Figure 2 Steady state fluorescence emission of HSA and its quenching by MHDCTN (a) and PHDCTN (b) at pH = 7.4 and 310 K. Inset: Stern-Volmer plot of the interaction HSA:MHDCTN (a) and HSA:PHDCTN (b) at 296, 303 and 310 K. [HSA] = 1.00 × 10-5 M and [MHDCTN] = [PHDCTN] = 1.32 × 10-5 M. 

Steady state fluorescence quenching may involve two different mechanisms, i.e., static and/or dynamic quenching, which exhibit different behavior as a function of temperature. In general, Stern-Volmer analysis can be used to obtain information about the main fluorescence quenching mechanism (Figure 2, inset). Thus, for both samples (MHDCTN or PHDCTN) the kq values listed in Table 1 are higher than the maximum scatter collision quenching constant (2.00 × 1010 M-1 s-1).25 This is a clear indication that the main fluorescence quenching occurs via a static mechanism, i.e., there is a ground state association between HSA and MHDCTN or PHDCTN.26 For MHDCTN, KSV values decrease with the increase of temperature, indicating that the main fluorescence quenching mechanism is fully static. However, for PHDCTN the KSV values increased with increasing temperature, which led us to conclude that the fluorescence quenching mechanism for this sample is not essentially static and can be accompanied by a dynamic quenching mechanism.27

Time-resolved fluorescence decay can be used to further confirm if the fluorescence quenching mechanism of HSA is occurring via a static and/or a dynamic process.28 HSA has two fluorescence lifetimes (τ1 and τ2) with τ2 presenting the most relative contribution for the total decay (τ1 23.0% and τ2 77.0%). Fluorescence lifetimes of HSA without (τ1= 1.86 ± 0.16 and τ2= 5.90 ± 0.15, χ2= 1.105, Figure 3, where χ2 (chi squared) measures the goodness of fit of experimental data to a bi-exponential decay for HSA fluorescence) and in the presence of MHDCTN (τ1= 1.82 ± 0.12 and τ2= 5.96 ± 0.13, χ2= 1.275, Figure 3) did not show any variation inside the experimental error, indicating that the fluorescence quenching mechanism is static.29 On the other hand, in the presence of PHDCTN (τ1= 1.42 ± 0.11 and τ2= 5.42 ± 0.10, χ2= 1.316, Figure 3) the time-resolved fluorescence decay changed significantly confirming that, in this case, in addition to the static mechanism there is the presence of a dynamic fluorescence quenching mechanism.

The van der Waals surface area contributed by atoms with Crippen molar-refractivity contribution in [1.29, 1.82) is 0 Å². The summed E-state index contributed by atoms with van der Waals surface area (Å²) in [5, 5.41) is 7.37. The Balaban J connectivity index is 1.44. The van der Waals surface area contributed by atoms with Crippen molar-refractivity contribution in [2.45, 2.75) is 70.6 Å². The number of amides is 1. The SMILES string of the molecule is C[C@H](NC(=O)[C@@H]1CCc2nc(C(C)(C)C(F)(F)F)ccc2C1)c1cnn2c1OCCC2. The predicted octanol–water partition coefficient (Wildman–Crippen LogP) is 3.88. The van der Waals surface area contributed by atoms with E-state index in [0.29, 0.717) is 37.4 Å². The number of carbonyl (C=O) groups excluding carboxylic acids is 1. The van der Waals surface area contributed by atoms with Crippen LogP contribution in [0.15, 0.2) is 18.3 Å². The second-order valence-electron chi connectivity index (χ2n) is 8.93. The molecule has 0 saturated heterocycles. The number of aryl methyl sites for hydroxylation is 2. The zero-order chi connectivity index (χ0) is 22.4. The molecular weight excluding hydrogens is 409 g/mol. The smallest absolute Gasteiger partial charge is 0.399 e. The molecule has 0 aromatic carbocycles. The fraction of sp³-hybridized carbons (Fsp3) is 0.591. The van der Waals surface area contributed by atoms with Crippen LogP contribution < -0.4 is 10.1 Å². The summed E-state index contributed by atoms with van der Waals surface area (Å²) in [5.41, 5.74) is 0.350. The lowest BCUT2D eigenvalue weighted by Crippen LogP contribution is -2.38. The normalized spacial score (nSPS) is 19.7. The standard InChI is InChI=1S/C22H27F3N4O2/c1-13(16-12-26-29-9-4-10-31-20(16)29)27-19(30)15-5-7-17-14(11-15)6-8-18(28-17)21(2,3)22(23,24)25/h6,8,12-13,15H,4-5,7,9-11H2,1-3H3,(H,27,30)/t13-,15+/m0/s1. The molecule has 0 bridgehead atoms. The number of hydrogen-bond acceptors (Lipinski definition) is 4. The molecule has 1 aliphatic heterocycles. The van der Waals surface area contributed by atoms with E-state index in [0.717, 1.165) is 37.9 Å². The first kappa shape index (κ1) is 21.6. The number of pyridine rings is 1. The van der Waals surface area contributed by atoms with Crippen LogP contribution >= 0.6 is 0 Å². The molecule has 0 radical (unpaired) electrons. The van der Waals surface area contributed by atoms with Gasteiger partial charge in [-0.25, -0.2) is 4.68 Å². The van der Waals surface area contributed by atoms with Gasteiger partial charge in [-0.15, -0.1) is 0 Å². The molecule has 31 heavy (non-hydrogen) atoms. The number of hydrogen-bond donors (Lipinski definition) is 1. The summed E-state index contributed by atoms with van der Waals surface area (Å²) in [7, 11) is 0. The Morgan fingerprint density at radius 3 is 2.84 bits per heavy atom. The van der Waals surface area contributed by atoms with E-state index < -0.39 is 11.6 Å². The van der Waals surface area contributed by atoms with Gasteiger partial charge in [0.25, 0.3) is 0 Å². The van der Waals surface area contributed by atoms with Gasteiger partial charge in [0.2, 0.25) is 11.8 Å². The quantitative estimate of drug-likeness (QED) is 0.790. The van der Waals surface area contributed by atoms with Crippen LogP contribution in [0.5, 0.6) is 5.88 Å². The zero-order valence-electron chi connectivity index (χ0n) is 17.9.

Figure 3 Time-resolved fluorescence decay and its residuals for HSA without and in the presence of MHDCTN or PHDCTN at pH = 7.4 and room temperature. [HSA] = 1.00 × 10-5 M and [MHDCTN] = [PHDCTN] = 1.32 × 10-5 M. 

HSA has different possible binding sites for different drugs.30 In order to evaluate the number of binding sites (n) in HSA, steady state fluorescence quenching data for MHDCTN and PHDCTN were plotted following a double logarithmic equation (equation 2) at 296, 303 and 310 K (Figure S3, SI section). Since n values were approximately 1.00 for all temperatures (Table 1), this is a clear indication that a single binding site is available for MHDCTN and PHDCTN on the HSA structure.20 Knowing the n value, the binding constant (Ka) for the association between HSA and the two semi-synthetic compounds can be calculated employing a modified Stern-Volmer analysis (equation 3)31 (Figure S4, SI section). For both quenchers, the Ka value is in the order of 105 M-1, indicating a strong binding between them and HSA.29-32 It is worth to note that results from the literature indicate that t -DCTN shows a much weaker binding ability for serum albumin than MHDCTN and PHDCTN.13